If you have social media, then you've definitely seen ads for the latest additions to the supplement industry. Supplements are one of the biggest health crazes in the United States. Many people, however, don't stop to consider what, exactly, is in the supplements they're consuming. According to a new study, some supplements might also contain pharmaceutical drugs.
A Journal of Nutrition study published in 2017 found 29 percent of older adults take four or more supplements of any kind. Overall, more than half of Americans take supplements, as reported by a Gallup, and it has become a big part of adult life.
Of all supplements, it seems that diet supplements are some of the most popular among adults. The 2017 CRN Consumer Survey on dietary supplements found that nearly 90 percent of adults have confidence in the quality, safety, and effectiveness of these supplements overall. In addition, the survey found 76 percent of adults trust the dietary supplement industry.
With all of this trust in the supplement industry, it would make sense to assume people know what they're putting into their bodies. Now, though, new research is suggesting that many supplements are hiding some secret ingredients of their own.
It's important to note that the supplement industry isn't well-regulated. The Food and Drug Administration (FDA) has still released plenty of warnings concerning these products, though. According to a new study published in JAMA Network Open, the FDA has issued warnings about 776 products containing "undeclared, unapproved pharmaceutical ingredients" between 2007 and 2016.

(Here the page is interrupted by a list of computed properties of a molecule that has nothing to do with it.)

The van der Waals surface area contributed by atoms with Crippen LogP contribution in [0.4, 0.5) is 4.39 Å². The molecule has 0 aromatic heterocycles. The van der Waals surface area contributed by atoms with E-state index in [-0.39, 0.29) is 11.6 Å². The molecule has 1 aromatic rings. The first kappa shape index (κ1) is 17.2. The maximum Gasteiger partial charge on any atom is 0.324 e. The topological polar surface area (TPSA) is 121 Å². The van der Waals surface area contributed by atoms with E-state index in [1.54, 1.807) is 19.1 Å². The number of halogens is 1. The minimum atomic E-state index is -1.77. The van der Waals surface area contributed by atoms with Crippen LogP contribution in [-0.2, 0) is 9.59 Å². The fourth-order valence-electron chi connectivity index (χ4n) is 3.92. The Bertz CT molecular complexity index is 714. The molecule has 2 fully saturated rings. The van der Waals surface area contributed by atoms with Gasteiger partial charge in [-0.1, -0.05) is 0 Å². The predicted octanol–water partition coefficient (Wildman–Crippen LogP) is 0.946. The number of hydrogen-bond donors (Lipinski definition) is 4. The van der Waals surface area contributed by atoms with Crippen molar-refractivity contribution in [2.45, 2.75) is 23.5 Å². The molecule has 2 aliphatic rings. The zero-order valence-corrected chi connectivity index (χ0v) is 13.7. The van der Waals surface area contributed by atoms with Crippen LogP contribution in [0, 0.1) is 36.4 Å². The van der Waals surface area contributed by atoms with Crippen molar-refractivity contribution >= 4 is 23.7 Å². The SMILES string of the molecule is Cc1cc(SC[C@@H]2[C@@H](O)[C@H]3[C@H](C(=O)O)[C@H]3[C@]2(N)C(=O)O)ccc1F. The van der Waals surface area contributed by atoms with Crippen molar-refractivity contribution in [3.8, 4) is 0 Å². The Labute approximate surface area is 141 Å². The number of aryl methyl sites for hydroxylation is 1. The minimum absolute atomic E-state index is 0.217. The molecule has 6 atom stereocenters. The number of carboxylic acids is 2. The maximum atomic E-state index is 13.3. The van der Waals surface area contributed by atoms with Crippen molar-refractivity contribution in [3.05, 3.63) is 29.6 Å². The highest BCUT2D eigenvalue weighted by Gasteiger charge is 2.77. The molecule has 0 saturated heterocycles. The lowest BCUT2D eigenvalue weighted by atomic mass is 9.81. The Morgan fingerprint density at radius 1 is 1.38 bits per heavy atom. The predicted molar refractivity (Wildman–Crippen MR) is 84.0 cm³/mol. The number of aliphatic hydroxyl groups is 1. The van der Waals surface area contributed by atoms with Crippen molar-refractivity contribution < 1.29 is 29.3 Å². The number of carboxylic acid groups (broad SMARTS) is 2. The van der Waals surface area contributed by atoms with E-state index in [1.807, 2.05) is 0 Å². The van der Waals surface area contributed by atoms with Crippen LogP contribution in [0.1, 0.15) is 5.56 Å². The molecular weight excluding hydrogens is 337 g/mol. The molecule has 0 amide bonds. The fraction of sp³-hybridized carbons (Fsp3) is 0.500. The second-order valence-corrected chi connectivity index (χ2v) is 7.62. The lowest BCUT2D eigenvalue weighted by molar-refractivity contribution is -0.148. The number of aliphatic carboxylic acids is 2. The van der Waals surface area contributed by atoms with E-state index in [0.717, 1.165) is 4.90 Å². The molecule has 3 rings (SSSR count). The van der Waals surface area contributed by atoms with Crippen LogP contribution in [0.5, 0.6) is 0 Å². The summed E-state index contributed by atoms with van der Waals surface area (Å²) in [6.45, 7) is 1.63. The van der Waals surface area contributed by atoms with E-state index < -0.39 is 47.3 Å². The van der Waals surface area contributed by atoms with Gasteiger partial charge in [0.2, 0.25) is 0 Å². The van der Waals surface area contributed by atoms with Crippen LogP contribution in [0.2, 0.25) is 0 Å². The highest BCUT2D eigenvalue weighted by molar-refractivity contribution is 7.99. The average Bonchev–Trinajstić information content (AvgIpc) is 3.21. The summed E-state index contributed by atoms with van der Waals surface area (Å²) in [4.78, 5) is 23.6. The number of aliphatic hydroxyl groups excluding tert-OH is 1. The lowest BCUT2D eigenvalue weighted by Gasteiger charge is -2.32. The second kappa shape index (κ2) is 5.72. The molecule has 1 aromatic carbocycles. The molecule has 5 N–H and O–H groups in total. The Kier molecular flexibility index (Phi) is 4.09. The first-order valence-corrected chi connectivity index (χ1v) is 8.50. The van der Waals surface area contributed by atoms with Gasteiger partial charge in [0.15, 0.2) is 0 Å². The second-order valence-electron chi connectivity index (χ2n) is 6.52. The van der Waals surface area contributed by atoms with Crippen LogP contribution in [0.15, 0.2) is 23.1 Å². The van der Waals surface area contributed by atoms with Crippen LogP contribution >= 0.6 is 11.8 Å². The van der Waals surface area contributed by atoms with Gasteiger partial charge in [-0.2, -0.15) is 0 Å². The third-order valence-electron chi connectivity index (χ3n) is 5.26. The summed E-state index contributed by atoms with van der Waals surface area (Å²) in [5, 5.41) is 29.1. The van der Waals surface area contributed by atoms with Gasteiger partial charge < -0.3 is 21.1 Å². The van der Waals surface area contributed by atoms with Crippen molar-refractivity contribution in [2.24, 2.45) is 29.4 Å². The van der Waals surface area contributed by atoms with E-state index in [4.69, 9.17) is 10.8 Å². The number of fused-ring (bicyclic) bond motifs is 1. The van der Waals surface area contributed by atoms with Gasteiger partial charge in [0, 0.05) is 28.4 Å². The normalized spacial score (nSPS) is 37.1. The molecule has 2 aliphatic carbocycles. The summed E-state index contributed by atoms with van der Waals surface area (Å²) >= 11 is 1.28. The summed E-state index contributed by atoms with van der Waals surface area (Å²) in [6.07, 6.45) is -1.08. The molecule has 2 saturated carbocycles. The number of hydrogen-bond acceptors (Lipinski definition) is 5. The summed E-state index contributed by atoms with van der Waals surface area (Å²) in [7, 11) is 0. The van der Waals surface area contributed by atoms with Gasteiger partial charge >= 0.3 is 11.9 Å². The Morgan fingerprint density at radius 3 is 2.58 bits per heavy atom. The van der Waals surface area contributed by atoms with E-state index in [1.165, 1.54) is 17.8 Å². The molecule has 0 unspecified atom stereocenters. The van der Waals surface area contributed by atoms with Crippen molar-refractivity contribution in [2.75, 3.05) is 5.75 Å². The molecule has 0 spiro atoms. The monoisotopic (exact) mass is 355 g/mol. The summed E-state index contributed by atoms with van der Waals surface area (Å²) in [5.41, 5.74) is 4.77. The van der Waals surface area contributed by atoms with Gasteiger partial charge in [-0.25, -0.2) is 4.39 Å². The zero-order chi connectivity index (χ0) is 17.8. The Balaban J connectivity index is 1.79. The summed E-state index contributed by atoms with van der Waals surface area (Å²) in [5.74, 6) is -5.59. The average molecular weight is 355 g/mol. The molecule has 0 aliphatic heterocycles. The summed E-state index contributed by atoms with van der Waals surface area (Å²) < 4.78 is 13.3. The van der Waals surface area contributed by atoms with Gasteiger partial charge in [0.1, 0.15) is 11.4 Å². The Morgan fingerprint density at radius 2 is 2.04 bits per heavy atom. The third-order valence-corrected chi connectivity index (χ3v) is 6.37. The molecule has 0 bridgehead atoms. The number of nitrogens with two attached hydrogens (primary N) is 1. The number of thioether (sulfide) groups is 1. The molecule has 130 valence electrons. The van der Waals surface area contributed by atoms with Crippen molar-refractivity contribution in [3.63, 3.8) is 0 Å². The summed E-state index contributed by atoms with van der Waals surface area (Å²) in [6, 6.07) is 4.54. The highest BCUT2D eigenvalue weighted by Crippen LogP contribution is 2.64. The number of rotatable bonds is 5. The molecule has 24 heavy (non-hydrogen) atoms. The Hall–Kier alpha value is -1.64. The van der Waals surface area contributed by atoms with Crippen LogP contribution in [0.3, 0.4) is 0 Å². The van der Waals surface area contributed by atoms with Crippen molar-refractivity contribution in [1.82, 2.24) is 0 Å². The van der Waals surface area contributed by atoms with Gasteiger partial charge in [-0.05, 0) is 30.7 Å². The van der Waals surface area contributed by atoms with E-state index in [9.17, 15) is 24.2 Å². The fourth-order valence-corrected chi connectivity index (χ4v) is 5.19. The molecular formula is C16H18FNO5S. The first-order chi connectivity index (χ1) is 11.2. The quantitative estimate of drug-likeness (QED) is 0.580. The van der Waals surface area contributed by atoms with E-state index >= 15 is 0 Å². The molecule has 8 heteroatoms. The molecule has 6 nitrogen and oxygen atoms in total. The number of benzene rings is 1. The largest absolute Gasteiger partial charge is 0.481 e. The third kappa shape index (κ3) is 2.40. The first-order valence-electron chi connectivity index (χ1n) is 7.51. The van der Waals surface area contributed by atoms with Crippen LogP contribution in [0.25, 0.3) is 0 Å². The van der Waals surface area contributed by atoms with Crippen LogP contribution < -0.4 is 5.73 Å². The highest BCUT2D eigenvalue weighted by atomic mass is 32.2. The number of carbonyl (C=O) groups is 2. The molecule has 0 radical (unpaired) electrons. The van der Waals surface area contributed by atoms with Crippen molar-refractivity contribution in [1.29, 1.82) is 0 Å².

After analyzing the FDA's data, researchers concluded the most common culprits were: sildenafil in sexual enhancement supplements (the generic name for Viagra), sibutramine in weight loss supplements, and synthetic steroids or "steroid-like ingredients" in supplements designed to boost muscle.
The name sibutramine may be familiar. As reported by Live Science in 2010, the weight loss drug was removed from the market after it was linked to potential increased risks of strokes and heart attacks.
These kinds of supplements, being that they're for sexual enhancement, diet and weight loss, and building more muscle, are pretty popular. Researchers were motivated to look into supplements partially because of their popularity and the fact that FDA warnings hadn't received a comprehensive analysis over the years, as noted by the study's abstract.
Dr. Pieter Cohen, MD wrote an editorial to accompany the new study. Cohen noted that number of adulterated products found wasn't surprising. “We’ve known for years that companies have been putting drugs into supplements, and we thought there might be 100 or 200 of those kinds of products," Cohen told People. "As time has gone by, every year more and more products have been seen.”
Though these kinds of supplements were the most likely to contain unapproved ingredients, it's a far-reaching problem. People reported that there were also issues with supplements for sleep problems, joint pain, and more.
The craze surrounding supplements probably isn't going to wane anytime soon, so this study speaks to the need for the market to have better regulation. People may trust the supplement industry, but it's best to proceed with a little more caution in the future.